Intravenous literature: Caguioa, J., Pilpil, F., Greensitt, C. and Carnan, D. (2012) HANDS: standardised intravascular practice based on evidence. British Journal of Nursing. 21(14), supplement p.S4 – S11.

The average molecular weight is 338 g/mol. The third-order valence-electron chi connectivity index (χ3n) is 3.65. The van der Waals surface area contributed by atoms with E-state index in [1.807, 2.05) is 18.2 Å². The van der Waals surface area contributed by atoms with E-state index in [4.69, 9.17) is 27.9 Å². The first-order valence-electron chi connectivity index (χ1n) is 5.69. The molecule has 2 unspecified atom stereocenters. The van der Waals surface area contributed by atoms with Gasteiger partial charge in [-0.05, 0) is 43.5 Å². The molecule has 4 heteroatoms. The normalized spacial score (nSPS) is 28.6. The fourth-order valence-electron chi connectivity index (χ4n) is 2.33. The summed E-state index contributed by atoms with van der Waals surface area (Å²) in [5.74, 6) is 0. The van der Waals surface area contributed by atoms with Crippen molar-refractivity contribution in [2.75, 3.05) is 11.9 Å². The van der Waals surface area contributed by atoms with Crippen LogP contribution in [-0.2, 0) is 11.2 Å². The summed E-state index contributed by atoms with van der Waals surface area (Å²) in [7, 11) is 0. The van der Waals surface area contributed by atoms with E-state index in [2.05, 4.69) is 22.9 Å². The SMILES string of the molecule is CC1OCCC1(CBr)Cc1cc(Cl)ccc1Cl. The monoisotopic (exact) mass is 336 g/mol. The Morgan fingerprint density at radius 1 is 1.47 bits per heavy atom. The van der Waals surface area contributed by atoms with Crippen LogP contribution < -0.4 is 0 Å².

Observed and audited variability in the insertion and care of vascular access devices (VADs), despite national guidance, led an intravascular (IV) team to develop seven basic standards under the mnemonic of HANDS. This initiative combined the Saving Lives guidance (Department of Health, 2007) with IV care bundles to reinforce best practice. The main reasons for the project were to decrease bacteraemia rates related to IV devices and to improve practice. The strategy of strengthening care bundling – Project HANDS – with a targeted education programme was adopted to ensure IV practice was consistent and evidence based. This project took a novel approach that evaluated the application of infection control measures, using IV device care as a tool to influence organisational change. This resulted in quality improvements and better patient outcomes. Further actions include disseminating the learning from this project to healthcare partners and in the community.